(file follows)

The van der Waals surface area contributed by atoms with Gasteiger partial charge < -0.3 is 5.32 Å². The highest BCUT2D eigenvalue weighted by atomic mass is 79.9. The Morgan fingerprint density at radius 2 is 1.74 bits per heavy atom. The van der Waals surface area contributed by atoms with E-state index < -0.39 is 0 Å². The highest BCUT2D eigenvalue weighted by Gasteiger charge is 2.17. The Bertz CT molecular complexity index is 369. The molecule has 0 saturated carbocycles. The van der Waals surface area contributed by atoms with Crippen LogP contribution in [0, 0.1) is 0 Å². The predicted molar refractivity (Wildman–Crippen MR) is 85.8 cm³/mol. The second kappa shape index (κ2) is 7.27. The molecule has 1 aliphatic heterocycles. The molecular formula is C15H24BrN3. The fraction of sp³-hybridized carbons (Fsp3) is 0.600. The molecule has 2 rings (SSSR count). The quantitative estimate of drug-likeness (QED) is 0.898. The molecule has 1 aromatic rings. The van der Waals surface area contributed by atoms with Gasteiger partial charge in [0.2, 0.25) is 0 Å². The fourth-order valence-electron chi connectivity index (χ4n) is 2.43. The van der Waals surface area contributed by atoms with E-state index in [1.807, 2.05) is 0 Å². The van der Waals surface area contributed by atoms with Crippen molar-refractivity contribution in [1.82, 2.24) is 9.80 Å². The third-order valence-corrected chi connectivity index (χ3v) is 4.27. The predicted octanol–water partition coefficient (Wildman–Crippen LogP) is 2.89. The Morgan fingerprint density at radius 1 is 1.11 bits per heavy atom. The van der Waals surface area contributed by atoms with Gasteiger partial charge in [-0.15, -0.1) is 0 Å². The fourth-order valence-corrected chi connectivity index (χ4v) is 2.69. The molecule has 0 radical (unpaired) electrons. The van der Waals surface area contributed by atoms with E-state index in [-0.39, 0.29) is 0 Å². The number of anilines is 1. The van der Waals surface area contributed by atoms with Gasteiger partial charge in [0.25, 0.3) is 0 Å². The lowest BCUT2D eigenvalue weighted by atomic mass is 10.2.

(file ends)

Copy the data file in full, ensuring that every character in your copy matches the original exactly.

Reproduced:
The van der Waals surface area contributed by atoms with Gasteiger partial charge < -0.3 is 5.32 Å². The highest BCUT2D eigenvalue weighted by atomic mass is 79.9. The Morgan fingerprint density at radius 2 is 1.74 bits per heavy atom. The van der Waals surface area contributed by atoms with E-state index < -0.39 is 0 Å². The highest BCUT2D eigenvalue weighted by Gasteiger charge is 2.17. The Bertz CT molecular complexity index is 369. The molecule has 0 saturated carbocycles. The van der Waals surface area contributed by atoms with Crippen LogP contribution in [0, 0.1) is 0 Å². The predicted molar refractivity (Wildman–Crippen MR) is 85.8 cm³/mol. The second kappa shape index (κ2) is 7.27. The molecule has 1 aliphatic heterocycles. The molecular formula is C15H24BrN3. The fraction of sp³-hybridized carbons (Fsp3) is 0.600. The molecule has 2 rings (SSSR count). The quantitative estimate of drug-likeness (QED) is 0.898. The molecule has 1 aromatic rings. The van der Waals surface area contributed by atoms with Gasteiger partial charge in [0.2, 0.25) is 0 Å². The fourth-order valence-electron chi connectivity index (χ4n) is 2.43. The van der Waals surface area contributed by atoms with E-state index in [1.807, 2.05) is 0 Å². The van der Waals surface area contributed by atoms with Crippen molar-refractivity contribution in [1.82, 2.24) is 9.80 Å². The third-order valence-corrected chi connectivity index (χ3v) is 4.27. The predicted octanol–water partition coefficient (Wildman–Crippen LogP) is 2.89. The Morgan fingerprint density at radius 1 is 1.11 bits per heavy atom. The van der Waals surface area contributed by atoms with Gasteiger partial charge in [-0.15, -0.1) is 0 Å². The fourth-order valence-corrected chi connectivity index (χ4v) is 2.69. The molecule has 0 radical (unpaired) electrons. The van der Waals surface area contributed by atoms with E-state index in [-0.39, 0.29) is 0 Å². The number of anilines is 1. The van der Waals surface area contributed by atoms with Gasteiger partial charge in [0.25, 0.3) is 0 Å². The lowest BCUT2D eigenvalue weighted by atomic mass is 10.2.